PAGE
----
Tempted by the bright lights of the big city? Belgium’s capital (and largest city) Brussels is around one hour and 20 minutes away via the E40 and there’s a host of things to see and do. The Grand Palace in the city centre is a blaze of brilliant 15th century architecture that includes the city hall and six accompanying guild halls, while the Old England building is a quirky 19th century former department store that now hosts a musical instrument museum. You can also stroll the grounds like a king or queen at the Palais Royal (the Belgian Royal family’s official residence) and don’t leave without taking a selfie with the cheeky Manneken Pis – the iconic statue of a boy relieving himself in a fountain.
Take a spin northwards along the N374 from Bruges and you’ll find yourself in Knokke – a high-end seaside resort near the Dutch border where the centrepiece is a huge 12km stretch of sand that includes no less than 4 beaches complimented by delightful dunes and lovely seagrass knolls. Hike, walk cycle or simple lie back and enjoy the views – whatever floats your boat. If you want a quieter family-friendly beach, opt for Duinbergen, while Heist beach is the local favourite.
A popular holiday town since way back in the mid-19th century, Blankenberge sits 18km northwest of Bruges and it’s a seriously superb road trip destination. SEALIFE Blankenberge gets you up close and personal with some amazing underwater creatures, while the Belle Epoque Centre showcases the history of the heady time in the late 19th and early 20th century when this influential aesthetic movement took Europe by storm. Meanwhile, a Brewery B tour teaches all about the beer industry in this part of the world – with standard and tasting tickets available.
A name that will be familiar to anyone with a rudimentary knowledge of modern military history, Ypres is 71km from Bruges and an essential road trip destination for many visitors to the area. The site of several gargantuan battles during WWI, it’s home to many moving battlefields, memorials and combatant cemeteries. Most guided tours kick off from the iconic Merlin Gate and must-see spots include the Hooge Crater Museum, Hill 60, and Lakenhalle in the town centre, which is home to the extremely emotive and informative Flanders Fields Museum.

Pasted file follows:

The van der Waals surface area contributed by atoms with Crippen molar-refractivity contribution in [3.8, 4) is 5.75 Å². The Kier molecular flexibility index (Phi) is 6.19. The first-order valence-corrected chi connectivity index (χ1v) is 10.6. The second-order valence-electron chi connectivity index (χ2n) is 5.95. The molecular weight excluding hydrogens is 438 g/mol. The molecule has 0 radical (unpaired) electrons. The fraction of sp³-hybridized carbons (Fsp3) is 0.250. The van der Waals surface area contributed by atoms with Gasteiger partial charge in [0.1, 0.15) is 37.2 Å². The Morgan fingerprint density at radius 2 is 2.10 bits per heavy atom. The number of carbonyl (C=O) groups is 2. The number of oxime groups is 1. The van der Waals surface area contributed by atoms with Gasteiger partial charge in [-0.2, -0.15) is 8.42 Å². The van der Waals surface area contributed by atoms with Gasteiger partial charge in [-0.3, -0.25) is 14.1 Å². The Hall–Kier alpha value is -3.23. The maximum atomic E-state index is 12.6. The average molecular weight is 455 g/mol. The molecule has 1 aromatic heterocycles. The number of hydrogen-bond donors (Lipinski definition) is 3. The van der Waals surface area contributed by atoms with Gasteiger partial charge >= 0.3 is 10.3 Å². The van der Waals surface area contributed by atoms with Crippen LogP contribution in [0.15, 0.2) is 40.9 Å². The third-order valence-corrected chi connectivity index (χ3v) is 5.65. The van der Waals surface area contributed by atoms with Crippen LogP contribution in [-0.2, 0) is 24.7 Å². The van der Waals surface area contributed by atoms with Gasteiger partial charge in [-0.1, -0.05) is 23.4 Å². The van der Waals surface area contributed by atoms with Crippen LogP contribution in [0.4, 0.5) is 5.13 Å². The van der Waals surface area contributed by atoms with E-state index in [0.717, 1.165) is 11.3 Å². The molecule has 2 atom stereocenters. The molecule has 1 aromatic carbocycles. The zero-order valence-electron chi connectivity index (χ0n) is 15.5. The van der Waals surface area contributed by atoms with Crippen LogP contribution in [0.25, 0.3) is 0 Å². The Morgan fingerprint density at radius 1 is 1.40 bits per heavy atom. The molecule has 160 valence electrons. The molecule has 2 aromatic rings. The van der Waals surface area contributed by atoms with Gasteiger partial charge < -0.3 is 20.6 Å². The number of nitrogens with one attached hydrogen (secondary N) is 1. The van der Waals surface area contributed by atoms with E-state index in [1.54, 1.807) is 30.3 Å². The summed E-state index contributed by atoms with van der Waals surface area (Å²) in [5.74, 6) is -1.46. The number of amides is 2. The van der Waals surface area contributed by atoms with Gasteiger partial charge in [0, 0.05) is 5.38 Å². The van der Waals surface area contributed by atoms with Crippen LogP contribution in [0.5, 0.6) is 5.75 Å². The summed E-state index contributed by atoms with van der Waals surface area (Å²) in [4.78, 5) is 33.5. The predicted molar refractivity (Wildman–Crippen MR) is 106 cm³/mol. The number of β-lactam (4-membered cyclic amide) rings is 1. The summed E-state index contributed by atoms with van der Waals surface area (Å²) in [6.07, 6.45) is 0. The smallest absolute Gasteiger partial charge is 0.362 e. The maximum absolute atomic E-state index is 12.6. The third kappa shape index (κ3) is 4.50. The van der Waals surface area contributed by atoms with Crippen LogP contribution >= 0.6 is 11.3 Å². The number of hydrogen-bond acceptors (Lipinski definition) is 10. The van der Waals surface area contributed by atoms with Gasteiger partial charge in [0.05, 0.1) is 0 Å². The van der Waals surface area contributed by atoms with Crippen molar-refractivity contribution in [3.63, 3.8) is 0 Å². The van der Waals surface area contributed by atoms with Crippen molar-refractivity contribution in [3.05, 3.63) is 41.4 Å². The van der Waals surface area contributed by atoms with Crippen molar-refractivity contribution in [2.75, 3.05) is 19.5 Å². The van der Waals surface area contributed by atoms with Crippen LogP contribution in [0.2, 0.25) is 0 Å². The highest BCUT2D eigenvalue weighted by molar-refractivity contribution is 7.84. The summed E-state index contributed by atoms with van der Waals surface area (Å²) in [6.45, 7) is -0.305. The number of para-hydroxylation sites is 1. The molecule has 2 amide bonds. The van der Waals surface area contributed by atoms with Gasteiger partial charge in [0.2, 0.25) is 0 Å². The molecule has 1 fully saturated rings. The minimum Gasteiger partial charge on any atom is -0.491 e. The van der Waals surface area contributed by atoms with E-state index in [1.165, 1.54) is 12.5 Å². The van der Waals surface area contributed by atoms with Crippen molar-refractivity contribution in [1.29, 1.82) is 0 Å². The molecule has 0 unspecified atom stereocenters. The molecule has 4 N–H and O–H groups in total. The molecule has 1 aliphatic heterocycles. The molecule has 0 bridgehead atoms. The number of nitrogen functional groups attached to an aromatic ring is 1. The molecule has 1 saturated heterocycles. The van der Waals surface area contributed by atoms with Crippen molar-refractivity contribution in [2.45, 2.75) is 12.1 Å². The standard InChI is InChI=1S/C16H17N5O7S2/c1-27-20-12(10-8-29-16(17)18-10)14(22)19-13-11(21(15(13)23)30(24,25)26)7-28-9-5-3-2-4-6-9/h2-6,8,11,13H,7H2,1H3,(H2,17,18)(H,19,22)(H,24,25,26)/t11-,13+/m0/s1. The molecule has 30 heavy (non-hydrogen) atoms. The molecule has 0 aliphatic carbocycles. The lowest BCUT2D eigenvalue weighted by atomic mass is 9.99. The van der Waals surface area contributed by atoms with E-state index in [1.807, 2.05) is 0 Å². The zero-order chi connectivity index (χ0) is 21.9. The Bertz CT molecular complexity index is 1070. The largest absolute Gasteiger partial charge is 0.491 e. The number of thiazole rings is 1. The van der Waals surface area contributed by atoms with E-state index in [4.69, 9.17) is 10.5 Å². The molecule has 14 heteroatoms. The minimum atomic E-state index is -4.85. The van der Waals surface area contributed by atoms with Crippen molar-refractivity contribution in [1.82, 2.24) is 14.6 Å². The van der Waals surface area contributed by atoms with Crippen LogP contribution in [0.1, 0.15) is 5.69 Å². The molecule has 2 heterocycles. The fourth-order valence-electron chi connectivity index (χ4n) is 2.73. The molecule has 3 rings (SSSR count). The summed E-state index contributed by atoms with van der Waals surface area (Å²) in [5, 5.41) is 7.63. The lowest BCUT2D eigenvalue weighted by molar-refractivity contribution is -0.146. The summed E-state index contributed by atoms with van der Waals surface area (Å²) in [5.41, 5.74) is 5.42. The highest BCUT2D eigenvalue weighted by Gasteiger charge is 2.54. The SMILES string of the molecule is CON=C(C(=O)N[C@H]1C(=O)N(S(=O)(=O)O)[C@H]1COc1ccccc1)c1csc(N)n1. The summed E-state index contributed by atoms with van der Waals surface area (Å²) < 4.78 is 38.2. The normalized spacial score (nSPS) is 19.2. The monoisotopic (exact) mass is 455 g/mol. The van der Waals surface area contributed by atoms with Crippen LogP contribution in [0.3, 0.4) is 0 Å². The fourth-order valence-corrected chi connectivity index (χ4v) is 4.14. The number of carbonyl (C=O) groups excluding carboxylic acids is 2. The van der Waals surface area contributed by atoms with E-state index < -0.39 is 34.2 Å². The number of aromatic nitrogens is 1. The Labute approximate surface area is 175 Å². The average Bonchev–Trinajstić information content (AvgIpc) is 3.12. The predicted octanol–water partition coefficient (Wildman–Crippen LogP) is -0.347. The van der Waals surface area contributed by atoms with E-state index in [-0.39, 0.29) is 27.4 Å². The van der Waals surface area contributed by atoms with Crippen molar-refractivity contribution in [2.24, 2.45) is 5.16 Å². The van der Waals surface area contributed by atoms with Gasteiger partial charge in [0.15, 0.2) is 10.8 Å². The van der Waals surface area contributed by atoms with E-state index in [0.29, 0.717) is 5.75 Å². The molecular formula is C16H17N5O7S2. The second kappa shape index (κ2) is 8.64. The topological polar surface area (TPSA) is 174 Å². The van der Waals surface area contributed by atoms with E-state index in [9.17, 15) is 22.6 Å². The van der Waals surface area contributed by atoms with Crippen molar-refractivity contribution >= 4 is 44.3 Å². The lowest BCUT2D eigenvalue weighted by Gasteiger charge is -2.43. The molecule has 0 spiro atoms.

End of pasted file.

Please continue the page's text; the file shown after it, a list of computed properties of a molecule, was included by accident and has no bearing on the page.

Just 15 minutes northeast of the centre of Bruges, Damme is a quick road trip destination that definitely delivers when it comes to distractions. A fortified town which came to prominence in the medieval era thanks to its position as a trading centre fed by its more famous neighbour, it caught Napoleon’s ambitious eye when he earmarked it as the site for the Damse Vaart canal (which was planned to be part of a waterway system connecting France with the Benelux nations. Highlights include the impressive 15th century Gothic Stadhuis town hall, cobbled Kerkstraat area and surrounding polder countryside which is ideal for walks and cycling.
30 minutes south of Bruges via E403, Torhout is a top place to take yourself away for a relaxing weekend break. Attractions here include the striking St Pieterskerk church, Caldare Sauna & Wellness centre and Mustard Museum – yup, it’s a thing! But it’s perhaps best known for cracking castles like Wijnendale (with its classic moat) and Ravenhof, which is easily accessible from the city park. Looking for somewhere to stay? Hotel Brasserie De Beiaard, Het Gravenhof, Te Lande and Hotel Chamdor are good picks.
How does another medieval marvel sound? Kortrijk is 55 minutes from Bruges via the E403 and it’s a rollicking road trip destination. Site of the Battle of the Golden Spurs (great name, right?) where Flanders defeated France in 1302, and the signing of the Kortrijk Treaty which formally drew out the extant borders between Belgium and France, it also boasts a host of medieval churches and a 17th century beguinage. This latter attraction is officially known as Beginjhof Kortrijk and as a UNESCO-Listed attraction, it’s certainly worth visiting – set up in the 13th century by Countess Joan of Flanders for lay religious ladies, this 41-house complex was attacked during the aforementioned Battle of the Golden Spurs but these days it has a much more serene ambience. For something a little different, the Texture Museum is worth a look – it showcases the history of flax growing and the linen industry which is still the lifeblood of the local economy.